"Fools Are My Theme, Let Satire Be My Song"
Context: In January, 1808, the Edinburgh Review, one of the most influential of literary journals, published a very unfavorable review of Byron's Hours of Idleness. The poet believed it the work of the Review's founder, Francis Jeffrey (1773-1850), who had blasted Wordsworth's Excursion in a devastating criticism beginning, "This will never do!" Later Henry Peter, Baron Brougham (1778–1868), who afterward became Lord Chancellor, was revealed to have written the article. Previously Byron had written a short satire titled "British Bards," in which he expressed his low opinion of a number of current writers: "simple" Wordsworth because of his commonplace themes and sometimes prosy language; "Obscure" Coleridge; and "verbose" Southey. It was set up in type but never offered for sale, because of the poet's hesitation. However, the harsh words of the Edinburgh Review decided Byron to revise it, broaden the concept to include the Scotch critic he blamed for the article, and publish it anonymously, in 1,070 lines. Eight months later he reprinted it under his own name. Then in 1810 and 1811 he published other versions, with an additional ninety lines. Finally a fifth attempt had been set in type when Byron began to have doubts about his indiscriminate satire, and he tried to suppress it. But a few copies got out, and the definitive version, included in his complete work, uses this last form. Byron's complaint is that it is silly to expect sensible literary reviews from critics. He calls Jeffrey a "self-constituted judge of poesy." He devotes more than a hundred mocking lines to him, and also makes comment on many other contemporaries now practically forgotten. Though in later years Byron expressed regret at having shot barbed arrows so indiscriminately, many of his judgments are still acceptable today. At the conclusion of the poem, he says he can endure the opinions of the critics, but comes nearer the truth in his boast that he can "break him on the wheel he meant for me." The poem begins with a defense of his "grey goose quill" that he is picking up again to express an uncommon theme. William Thomas Fitzgerald was for thirty years the poetaster who read an original and boring ode at the annual banquet of the Literary Fund. The first six lines of the poem declared:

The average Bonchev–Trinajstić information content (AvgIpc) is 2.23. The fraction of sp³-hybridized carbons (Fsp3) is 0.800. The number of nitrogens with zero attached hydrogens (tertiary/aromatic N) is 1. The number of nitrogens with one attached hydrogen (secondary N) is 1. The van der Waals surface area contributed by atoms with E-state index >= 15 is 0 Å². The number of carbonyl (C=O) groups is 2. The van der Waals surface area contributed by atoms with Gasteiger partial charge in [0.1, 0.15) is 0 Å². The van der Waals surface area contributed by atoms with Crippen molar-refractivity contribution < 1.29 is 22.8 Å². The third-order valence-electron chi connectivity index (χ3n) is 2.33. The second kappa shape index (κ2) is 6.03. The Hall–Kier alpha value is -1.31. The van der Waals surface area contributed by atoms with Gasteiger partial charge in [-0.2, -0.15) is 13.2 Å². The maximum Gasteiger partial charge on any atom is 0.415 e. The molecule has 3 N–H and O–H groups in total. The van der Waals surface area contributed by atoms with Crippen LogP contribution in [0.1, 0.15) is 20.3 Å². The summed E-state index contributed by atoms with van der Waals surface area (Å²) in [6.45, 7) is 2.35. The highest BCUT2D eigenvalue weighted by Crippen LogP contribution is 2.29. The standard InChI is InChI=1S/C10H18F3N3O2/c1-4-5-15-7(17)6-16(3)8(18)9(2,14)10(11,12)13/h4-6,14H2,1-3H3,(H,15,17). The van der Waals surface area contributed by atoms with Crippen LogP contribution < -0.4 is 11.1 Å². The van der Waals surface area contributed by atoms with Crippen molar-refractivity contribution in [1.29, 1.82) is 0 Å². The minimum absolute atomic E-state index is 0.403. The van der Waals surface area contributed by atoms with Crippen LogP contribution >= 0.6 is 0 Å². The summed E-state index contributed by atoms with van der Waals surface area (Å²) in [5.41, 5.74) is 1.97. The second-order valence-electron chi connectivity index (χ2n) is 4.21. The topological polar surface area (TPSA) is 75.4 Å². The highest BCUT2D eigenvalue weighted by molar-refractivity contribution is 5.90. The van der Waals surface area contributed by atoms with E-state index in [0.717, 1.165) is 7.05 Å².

Still must I hear?–shall hoarse Fitzgerald bawlHis creaking couplets in a tavern hall,And I not sing, lest, haply, Scotch reviewsShould dub me scribbler and denounce my muse?Prepare for rhyme–I'll publish, right or wrong:Fools are my theme, let satire be my song.